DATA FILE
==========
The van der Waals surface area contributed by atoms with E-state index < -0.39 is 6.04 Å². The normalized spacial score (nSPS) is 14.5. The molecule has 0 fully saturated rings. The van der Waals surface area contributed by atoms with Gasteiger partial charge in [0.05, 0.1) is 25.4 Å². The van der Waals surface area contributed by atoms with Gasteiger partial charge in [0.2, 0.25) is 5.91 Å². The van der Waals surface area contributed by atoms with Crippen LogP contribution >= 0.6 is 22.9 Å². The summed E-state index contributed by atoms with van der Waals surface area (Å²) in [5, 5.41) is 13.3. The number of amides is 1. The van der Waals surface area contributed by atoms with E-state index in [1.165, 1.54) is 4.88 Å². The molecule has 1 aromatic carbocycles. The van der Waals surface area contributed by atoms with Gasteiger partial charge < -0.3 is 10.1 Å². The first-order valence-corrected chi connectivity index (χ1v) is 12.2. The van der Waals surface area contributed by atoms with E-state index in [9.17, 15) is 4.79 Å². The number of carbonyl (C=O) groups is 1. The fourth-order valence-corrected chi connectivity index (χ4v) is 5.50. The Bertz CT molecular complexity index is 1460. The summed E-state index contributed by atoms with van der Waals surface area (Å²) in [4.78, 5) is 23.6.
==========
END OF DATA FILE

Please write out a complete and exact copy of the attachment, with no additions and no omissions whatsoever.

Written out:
The van der Waals surface area contributed by atoms with E-state index < -0.39 is 6.04 Å². The normalized spacial score (nSPS) is 14.5. The molecule has 0 fully saturated rings. The van der Waals surface area contributed by atoms with Gasteiger partial charge in [0.05, 0.1) is 25.4 Å². The van der Waals surface area contributed by atoms with Gasteiger partial charge in [0.2, 0.25) is 5.91 Å². The van der Waals surface area contributed by atoms with Crippen LogP contribution >= 0.6 is 22.9 Å². The summed E-state index contributed by atoms with van der Waals surface area (Å²) in [5, 5.41) is 13.3. The number of amides is 1. The van der Waals surface area contributed by atoms with E-state index in [1.165, 1.54) is 4.88 Å². The molecule has 1 aromatic carbocycles. The van der Waals surface area contributed by atoms with Gasteiger partial charge < -0.3 is 10.1 Å². The first-order valence-corrected chi connectivity index (χ1v) is 12.2. The van der Waals surface area contributed by atoms with E-state index in [9.17, 15) is 4.79 Å². The number of carbonyl (C=O) groups is 1. The fourth-order valence-corrected chi connectivity index (χ4v) is 5.50. The Bertz CT molecular complexity index is 1460. The summed E-state index contributed by atoms with van der Waals surface area (Å²) in [4.78, 5) is 23.6.